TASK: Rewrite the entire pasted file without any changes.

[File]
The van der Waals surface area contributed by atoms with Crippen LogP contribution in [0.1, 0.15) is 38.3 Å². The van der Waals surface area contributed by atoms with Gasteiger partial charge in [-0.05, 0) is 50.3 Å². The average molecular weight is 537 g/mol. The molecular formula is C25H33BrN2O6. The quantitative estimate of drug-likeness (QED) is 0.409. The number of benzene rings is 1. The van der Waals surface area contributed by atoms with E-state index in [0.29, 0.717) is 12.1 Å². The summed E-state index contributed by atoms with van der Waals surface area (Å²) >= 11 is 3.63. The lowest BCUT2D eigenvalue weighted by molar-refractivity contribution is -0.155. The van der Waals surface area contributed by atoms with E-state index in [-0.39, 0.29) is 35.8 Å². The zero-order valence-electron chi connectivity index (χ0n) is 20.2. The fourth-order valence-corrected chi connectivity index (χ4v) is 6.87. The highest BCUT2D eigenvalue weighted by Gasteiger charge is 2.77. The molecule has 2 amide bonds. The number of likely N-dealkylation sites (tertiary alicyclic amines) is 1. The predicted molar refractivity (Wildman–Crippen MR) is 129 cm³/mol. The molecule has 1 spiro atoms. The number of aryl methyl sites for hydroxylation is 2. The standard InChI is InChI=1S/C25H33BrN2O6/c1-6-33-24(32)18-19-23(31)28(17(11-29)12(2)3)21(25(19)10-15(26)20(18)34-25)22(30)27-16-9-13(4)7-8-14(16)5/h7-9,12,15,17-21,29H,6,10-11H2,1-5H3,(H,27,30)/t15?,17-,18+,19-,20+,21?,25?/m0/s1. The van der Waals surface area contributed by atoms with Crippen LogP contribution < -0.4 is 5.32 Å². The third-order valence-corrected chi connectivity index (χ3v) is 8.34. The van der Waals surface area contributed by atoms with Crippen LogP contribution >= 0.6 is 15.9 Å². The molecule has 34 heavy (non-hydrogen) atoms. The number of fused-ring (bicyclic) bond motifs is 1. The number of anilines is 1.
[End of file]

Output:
The van der Waals surface area contributed by atoms with Crippen LogP contribution in [0.1, 0.15) is 38.3 Å². The van der Waals surface area contributed by atoms with Gasteiger partial charge in [-0.05, 0) is 50.3 Å². The average molecular weight is 537 g/mol. The molecular formula is C25H33BrN2O6. The quantitative estimate of drug-likeness (QED) is 0.409. The number of benzene rings is 1. The van der Waals surface area contributed by atoms with E-state index in [0.29, 0.717) is 12.1 Å². The summed E-state index contributed by atoms with van der Waals surface area (Å²) >= 11 is 3.63. The lowest BCUT2D eigenvalue weighted by molar-refractivity contribution is -0.155. The van der Waals surface area contributed by atoms with E-state index in [-0.39, 0.29) is 35.8 Å². The zero-order valence-electron chi connectivity index (χ0n) is 20.2. The fourth-order valence-corrected chi connectivity index (χ4v) is 6.87. The highest BCUT2D eigenvalue weighted by Gasteiger charge is 2.77. The molecule has 2 amide bonds. The number of likely N-dealkylation sites (tertiary alicyclic amines) is 1. The predicted molar refractivity (Wildman–Crippen MR) is 129 cm³/mol. The molecule has 1 spiro atoms. The number of aryl methyl sites for hydroxylation is 2. The standard InChI is InChI=1S/C25H33BrN2O6/c1-6-33-24(32)18-19-23(31)28(17(11-29)12(2)3)21(25(19)10-15(26)20(18)34-25)22(30)27-16-9-13(4)7-8-14(16)5/h7-9,12,15,17-21,29H,6,10-11H2,1-5H3,(H,27,30)/t15?,17-,18+,19-,20+,21?,25?/m0/s1. The van der Waals surface area contributed by atoms with Crippen LogP contribution < -0.4 is 5.32 Å². The third-order valence-corrected chi connectivity index (χ3v) is 8.34. The van der Waals surface area contributed by atoms with Crippen LogP contribution >= 0.6 is 15.9 Å². The molecule has 34 heavy (non-hydrogen) atoms. The number of fused-ring (bicyclic) bond motifs is 1. The number of anilines is 1.